HB 3477 (Mayfield) allows a school district to employ a substitute teacher for no longer than 30 instructional (instead of calendar) days if there is no licensed teacher under contract because of an emergency situation. It also provides that a district in an emergency situation may employ as a substitute teacher an educator who holds a Professional Educator License or Educator License with Stipulations that is endorsed for the grade level of instruction for up to 120 days if the district notifies the appropriate regional office of education within 5 business days after the employment of the educator.
HOUSE ELEMENTARY & SECONDARY EDUCATION - SCHOOL CURRICULUM & POLICIES COMMITTEE
Wednesday, March 18, 8:00 a.m., Room 114, State Capitol
HB 2923 (Golar, D-Chicago) requires ISBE to create a pilot program in which public elementary schools with 30% or greater mobility rates may apply for and be awarded an annual grant to use the Direct Instruction teaching method.
HB 3159 (Gabel, D-Evanston) sets forth additional information that a school must report to the ISBE with respect to children receiving a required dental examination.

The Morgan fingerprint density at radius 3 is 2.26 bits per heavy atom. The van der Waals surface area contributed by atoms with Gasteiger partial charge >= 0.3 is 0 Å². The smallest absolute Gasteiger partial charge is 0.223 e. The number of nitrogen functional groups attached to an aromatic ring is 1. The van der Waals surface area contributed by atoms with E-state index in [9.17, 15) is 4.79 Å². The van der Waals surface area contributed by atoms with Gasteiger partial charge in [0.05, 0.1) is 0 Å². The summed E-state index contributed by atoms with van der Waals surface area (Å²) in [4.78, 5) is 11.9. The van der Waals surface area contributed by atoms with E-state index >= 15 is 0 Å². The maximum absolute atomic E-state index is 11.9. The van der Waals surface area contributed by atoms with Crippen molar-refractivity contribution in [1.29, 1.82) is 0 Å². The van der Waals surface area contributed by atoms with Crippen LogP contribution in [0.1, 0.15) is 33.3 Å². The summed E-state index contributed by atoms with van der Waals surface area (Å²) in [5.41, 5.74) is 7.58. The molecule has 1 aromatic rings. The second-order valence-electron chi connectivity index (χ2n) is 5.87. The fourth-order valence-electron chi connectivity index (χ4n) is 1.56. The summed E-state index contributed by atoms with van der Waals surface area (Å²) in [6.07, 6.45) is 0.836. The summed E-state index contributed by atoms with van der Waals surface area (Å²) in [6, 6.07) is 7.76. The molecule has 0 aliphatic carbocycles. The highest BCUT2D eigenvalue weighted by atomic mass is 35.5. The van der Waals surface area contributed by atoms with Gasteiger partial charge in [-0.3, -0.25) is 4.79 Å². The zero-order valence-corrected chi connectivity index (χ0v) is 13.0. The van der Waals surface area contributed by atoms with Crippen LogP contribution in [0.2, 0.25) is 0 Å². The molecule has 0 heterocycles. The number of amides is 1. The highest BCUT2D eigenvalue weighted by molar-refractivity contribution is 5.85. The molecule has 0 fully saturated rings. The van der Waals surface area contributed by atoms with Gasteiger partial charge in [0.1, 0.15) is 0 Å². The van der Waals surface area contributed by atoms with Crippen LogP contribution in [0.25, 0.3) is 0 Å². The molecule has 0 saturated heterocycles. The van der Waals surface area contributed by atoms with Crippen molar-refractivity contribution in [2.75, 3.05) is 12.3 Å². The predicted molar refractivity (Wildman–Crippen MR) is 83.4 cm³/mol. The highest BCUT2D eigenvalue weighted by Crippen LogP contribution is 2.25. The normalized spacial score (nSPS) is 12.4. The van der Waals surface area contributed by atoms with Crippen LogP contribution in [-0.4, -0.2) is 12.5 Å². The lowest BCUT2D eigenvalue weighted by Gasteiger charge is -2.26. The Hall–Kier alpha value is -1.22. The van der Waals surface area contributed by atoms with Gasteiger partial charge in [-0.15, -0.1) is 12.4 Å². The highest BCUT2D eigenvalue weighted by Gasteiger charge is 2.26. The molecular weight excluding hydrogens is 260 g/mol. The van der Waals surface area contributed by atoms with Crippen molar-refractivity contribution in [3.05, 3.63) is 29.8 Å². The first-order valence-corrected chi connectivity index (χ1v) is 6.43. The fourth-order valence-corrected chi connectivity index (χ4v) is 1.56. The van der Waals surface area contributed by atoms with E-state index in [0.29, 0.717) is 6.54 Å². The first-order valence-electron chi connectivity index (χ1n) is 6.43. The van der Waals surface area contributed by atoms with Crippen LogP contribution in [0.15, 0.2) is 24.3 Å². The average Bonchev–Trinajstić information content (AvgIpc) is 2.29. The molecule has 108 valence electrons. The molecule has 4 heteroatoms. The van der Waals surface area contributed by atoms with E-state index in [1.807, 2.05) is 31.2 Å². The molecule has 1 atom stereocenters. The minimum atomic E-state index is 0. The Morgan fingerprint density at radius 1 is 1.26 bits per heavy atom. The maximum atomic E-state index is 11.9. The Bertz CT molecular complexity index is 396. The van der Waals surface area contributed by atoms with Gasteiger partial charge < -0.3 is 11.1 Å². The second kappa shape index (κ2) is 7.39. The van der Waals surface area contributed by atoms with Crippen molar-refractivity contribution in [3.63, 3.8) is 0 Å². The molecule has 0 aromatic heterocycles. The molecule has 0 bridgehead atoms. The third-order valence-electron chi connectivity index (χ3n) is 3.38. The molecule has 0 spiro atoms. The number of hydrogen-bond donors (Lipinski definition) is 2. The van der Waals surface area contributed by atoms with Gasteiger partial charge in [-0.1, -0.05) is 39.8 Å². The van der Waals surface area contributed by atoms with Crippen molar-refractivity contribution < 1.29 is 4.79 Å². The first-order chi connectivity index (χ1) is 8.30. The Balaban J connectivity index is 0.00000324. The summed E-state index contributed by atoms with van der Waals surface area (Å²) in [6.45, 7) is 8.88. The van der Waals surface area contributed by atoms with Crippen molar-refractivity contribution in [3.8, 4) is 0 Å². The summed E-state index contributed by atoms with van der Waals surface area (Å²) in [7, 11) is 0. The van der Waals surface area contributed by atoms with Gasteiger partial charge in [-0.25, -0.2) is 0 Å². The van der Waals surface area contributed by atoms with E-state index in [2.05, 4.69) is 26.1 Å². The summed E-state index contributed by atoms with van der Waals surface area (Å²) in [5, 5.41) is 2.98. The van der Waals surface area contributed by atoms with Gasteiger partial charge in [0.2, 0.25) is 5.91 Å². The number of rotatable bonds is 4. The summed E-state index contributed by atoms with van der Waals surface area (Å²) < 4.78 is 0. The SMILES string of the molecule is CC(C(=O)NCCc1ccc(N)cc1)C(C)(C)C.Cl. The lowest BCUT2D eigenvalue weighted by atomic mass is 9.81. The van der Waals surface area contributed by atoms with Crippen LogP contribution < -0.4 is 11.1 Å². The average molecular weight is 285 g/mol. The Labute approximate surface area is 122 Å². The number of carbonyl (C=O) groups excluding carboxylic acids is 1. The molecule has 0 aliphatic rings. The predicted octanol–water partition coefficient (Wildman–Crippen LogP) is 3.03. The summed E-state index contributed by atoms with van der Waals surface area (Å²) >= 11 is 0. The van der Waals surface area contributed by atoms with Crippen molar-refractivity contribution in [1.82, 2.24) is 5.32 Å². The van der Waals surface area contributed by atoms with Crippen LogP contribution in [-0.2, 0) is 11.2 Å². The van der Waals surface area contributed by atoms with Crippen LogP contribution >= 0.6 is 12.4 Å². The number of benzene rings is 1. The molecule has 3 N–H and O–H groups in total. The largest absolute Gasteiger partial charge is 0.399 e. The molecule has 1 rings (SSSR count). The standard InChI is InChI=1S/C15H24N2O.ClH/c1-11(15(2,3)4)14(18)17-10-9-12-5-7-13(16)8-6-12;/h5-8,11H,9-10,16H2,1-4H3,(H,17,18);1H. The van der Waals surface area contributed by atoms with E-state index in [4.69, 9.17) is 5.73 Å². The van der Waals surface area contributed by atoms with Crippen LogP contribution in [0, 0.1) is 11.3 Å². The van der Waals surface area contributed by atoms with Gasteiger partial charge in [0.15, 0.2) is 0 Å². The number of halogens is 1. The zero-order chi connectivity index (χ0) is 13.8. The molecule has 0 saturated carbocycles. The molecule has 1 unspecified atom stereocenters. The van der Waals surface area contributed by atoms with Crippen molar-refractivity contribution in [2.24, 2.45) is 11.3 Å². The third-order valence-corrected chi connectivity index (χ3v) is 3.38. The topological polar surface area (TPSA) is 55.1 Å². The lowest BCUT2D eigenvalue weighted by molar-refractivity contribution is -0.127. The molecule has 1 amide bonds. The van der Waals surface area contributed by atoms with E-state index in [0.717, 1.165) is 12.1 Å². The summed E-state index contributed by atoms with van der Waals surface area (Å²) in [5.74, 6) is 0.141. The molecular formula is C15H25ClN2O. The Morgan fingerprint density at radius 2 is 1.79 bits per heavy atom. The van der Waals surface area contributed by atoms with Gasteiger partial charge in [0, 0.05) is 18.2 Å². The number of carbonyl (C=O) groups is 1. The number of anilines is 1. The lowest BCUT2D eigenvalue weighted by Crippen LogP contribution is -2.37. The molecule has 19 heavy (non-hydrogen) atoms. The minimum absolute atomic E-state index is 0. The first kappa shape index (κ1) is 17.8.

HB 3165 (Burke, D-Chicago) requires instructors training persons on how to properly administer cardiopulmonary resuscitation and how to use an automated external defibrillator to be certified to administer cardiopulmonary resuscitation and use an automated external defibrillator.
HB 3190 (Davis, W., D-East Hazel Crest) provides that if a person attempts to enroll a pupil in a school district and the school board finds that the pupil is a non-resident of that district, the board must provide certain information to the person attempting to enroll the pupil, including referrals to free or reduced-cost legal help.